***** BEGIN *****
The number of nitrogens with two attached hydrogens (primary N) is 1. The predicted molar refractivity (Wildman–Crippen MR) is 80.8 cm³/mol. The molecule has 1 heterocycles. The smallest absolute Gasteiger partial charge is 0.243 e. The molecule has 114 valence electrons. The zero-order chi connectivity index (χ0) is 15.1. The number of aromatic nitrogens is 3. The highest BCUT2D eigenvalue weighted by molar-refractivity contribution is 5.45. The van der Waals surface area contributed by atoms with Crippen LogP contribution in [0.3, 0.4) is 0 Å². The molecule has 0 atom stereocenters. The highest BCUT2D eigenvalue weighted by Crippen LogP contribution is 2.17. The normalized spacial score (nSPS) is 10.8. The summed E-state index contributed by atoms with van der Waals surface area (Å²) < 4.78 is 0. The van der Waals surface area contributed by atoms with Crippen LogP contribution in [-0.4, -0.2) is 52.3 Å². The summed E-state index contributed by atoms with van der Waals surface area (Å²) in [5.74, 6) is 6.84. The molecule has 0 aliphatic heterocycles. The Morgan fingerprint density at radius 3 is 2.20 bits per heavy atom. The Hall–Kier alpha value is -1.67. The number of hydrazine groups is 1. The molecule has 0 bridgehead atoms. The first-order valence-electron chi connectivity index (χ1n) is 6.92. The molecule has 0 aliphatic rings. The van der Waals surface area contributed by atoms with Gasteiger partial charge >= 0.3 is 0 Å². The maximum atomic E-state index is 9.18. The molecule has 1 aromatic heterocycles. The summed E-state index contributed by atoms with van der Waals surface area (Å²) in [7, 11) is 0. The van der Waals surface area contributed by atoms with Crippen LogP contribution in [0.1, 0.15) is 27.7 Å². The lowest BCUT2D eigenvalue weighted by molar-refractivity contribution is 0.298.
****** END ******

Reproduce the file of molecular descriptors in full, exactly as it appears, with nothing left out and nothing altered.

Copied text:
The number of nitrogens with two attached hydrogens (primary N) is 1. The predicted molar refractivity (Wildman–Crippen MR) is 80.8 cm³/mol. The molecule has 1 heterocycles. The smallest absolute Gasteiger partial charge is 0.243 e. The molecule has 114 valence electrons. The zero-order chi connectivity index (χ0) is 15.1. The number of aromatic nitrogens is 3. The highest BCUT2D eigenvalue weighted by molar-refractivity contribution is 5.45. The van der Waals surface area contributed by atoms with Crippen LogP contribution in [0.3, 0.4) is 0 Å². The molecule has 0 atom stereocenters. The highest BCUT2D eigenvalue weighted by Crippen LogP contribution is 2.17. The normalized spacial score (nSPS) is 10.8. The summed E-state index contributed by atoms with van der Waals surface area (Å²) < 4.78 is 0. The van der Waals surface area contributed by atoms with Crippen LogP contribution in [-0.4, -0.2) is 52.3 Å². The summed E-state index contributed by atoms with van der Waals surface area (Å²) in [5.74, 6) is 6.84. The molecule has 0 aliphatic heterocycles. The Morgan fingerprint density at radius 3 is 2.20 bits per heavy atom. The Hall–Kier alpha value is -1.67. The number of hydrazine groups is 1. The molecule has 0 bridgehead atoms. The first-order valence-electron chi connectivity index (χ1n) is 6.92. The molecule has 0 aliphatic rings. The van der Waals surface area contributed by atoms with Gasteiger partial charge >= 0.3 is 0 Å². The maximum atomic E-state index is 9.18. The molecule has 1 aromatic heterocycles. The summed E-state index contributed by atoms with van der Waals surface area (Å²) in [7, 11) is 0. The van der Waals surface area contributed by atoms with Crippen LogP contribution in [0.1, 0.15) is 27.7 Å². The lowest BCUT2D eigenvalue weighted by molar-refractivity contribution is 0.298.